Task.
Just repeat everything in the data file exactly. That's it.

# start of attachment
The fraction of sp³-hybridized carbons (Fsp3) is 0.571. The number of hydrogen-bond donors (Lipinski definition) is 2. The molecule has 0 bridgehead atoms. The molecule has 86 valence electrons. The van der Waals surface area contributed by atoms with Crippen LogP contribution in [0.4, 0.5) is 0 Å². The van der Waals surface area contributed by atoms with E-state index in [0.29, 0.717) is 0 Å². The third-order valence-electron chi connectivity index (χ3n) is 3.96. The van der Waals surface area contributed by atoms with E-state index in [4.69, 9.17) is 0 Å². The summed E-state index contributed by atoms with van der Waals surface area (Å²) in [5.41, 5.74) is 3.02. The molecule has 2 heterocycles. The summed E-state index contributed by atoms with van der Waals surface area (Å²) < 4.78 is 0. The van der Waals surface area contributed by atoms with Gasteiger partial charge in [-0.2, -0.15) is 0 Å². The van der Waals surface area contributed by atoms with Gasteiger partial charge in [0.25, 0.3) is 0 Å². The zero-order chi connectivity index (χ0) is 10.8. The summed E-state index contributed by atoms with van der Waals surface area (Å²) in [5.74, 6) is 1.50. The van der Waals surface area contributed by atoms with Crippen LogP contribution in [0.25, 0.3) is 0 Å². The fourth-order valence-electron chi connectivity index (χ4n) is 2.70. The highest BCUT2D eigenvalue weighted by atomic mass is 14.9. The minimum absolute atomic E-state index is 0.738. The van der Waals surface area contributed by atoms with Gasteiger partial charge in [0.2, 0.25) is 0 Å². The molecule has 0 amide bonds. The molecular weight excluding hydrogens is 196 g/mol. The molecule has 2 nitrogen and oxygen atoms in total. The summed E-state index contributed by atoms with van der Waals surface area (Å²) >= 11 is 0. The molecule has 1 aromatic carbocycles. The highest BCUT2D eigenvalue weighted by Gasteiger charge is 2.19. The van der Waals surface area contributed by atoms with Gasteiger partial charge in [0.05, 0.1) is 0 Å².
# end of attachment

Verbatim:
The fraction of sp³-hybridized carbons (Fsp3) is 0.571. The number of hydrogen-bond donors (Lipinski definition) is 2. The molecule has 0 bridgehead atoms. The molecule has 86 valence electrons. The van der Waals surface area contributed by atoms with Crippen LogP contribution in [0.4, 0.5) is 0 Å². The van der Waals surface area contributed by atoms with E-state index in [0.29, 0.717) is 0 Å². The third-order valence-electron chi connectivity index (χ3n) is 3.96. The van der Waals surface area contributed by atoms with E-state index in [4.69, 9.17) is 0 Å². The summed E-state index contributed by atoms with van der Waals surface area (Å²) in [5.41, 5.74) is 3.02. The molecule has 2 heterocycles. The summed E-state index contributed by atoms with van der Waals surface area (Å²) < 4.78 is 0. The van der Waals surface area contributed by atoms with Gasteiger partial charge in [-0.2, -0.15) is 0 Å². The van der Waals surface area contributed by atoms with Gasteiger partial charge in [0.25, 0.3) is 0 Å². The zero-order chi connectivity index (χ0) is 10.8. The summed E-state index contributed by atoms with van der Waals surface area (Å²) in [5.74, 6) is 1.50. The van der Waals surface area contributed by atoms with Crippen LogP contribution in [0.25, 0.3) is 0 Å². The fourth-order valence-electron chi connectivity index (χ4n) is 2.70. The highest BCUT2D eigenvalue weighted by atomic mass is 14.9. The minimum absolute atomic E-state index is 0.738. The van der Waals surface area contributed by atoms with Gasteiger partial charge in [0.2, 0.25) is 0 Å². The molecule has 0 amide bonds. The molecular weight excluding hydrogens is 196 g/mol. The molecule has 2 nitrogen and oxygen atoms in total. The summed E-state index contributed by atoms with van der Waals surface area (Å²) >= 11 is 0. The molecule has 1 aromatic carbocycles. The highest BCUT2D eigenvalue weighted by Gasteiger charge is 2.19. The van der Waals surface area contributed by atoms with Gasteiger partial charge in [0.05, 0.1) is 0 Å².